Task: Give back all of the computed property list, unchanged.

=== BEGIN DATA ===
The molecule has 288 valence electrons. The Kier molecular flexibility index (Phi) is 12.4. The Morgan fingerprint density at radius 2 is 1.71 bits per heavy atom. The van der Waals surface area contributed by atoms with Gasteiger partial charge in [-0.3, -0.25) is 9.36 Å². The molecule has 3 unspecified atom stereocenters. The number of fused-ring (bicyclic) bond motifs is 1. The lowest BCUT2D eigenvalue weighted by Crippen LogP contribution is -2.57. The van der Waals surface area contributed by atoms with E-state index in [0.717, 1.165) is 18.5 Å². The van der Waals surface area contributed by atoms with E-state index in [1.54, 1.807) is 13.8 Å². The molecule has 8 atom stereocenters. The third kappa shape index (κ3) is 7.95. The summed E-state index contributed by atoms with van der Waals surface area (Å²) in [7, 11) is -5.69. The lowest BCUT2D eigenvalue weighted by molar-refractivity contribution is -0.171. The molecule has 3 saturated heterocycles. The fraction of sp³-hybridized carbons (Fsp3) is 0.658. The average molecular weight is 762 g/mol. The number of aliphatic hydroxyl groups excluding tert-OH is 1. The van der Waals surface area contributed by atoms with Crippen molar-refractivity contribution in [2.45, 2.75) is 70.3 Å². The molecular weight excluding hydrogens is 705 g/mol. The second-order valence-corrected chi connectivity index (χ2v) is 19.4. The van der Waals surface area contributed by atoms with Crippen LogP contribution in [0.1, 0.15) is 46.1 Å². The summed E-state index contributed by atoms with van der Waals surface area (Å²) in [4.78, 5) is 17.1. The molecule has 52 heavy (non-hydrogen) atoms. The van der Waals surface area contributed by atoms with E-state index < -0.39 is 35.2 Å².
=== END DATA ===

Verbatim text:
The molecule has 288 valence electrons. The Kier molecular flexibility index (Phi) is 12.4. The Morgan fingerprint density at radius 2 is 1.71 bits per heavy atom. The van der Waals surface area contributed by atoms with Gasteiger partial charge in [-0.3, -0.25) is 9.36 Å². The molecule has 3 unspecified atom stereocenters. The number of fused-ring (bicyclic) bond motifs is 1. The lowest BCUT2D eigenvalue weighted by Crippen LogP contribution is -2.57. The van der Waals surface area contributed by atoms with E-state index in [0.717, 1.165) is 18.5 Å². The van der Waals surface area contributed by atoms with E-state index in [1.54, 1.807) is 13.8 Å². The molecule has 8 atom stereocenters. The third kappa shape index (κ3) is 7.95. The summed E-state index contributed by atoms with van der Waals surface area (Å²) in [7, 11) is -5.69. The lowest BCUT2D eigenvalue weighted by molar-refractivity contribution is -0.171. The molecule has 3 saturated heterocycles. The fraction of sp³-hybridized carbons (Fsp3) is 0.658. The average molecular weight is 762 g/mol. The number of aliphatic hydroxyl groups excluding tert-OH is 1. The van der Waals surface area contributed by atoms with Crippen molar-refractivity contribution in [2.45, 2.75) is 70.3 Å². The molecular weight excluding hydrogens is 705 g/mol. The second-order valence-corrected chi connectivity index (χ2v) is 19.4. The van der Waals surface area contributed by atoms with Crippen LogP contribution in [0.1, 0.15) is 46.1 Å². The summed E-state index contributed by atoms with van der Waals surface area (Å²) in [4.78, 5) is 17.1. The molecule has 52 heavy (non-hydrogen) atoms. The van der Waals surface area contributed by atoms with E-state index < -0.39 is 35.2 Å².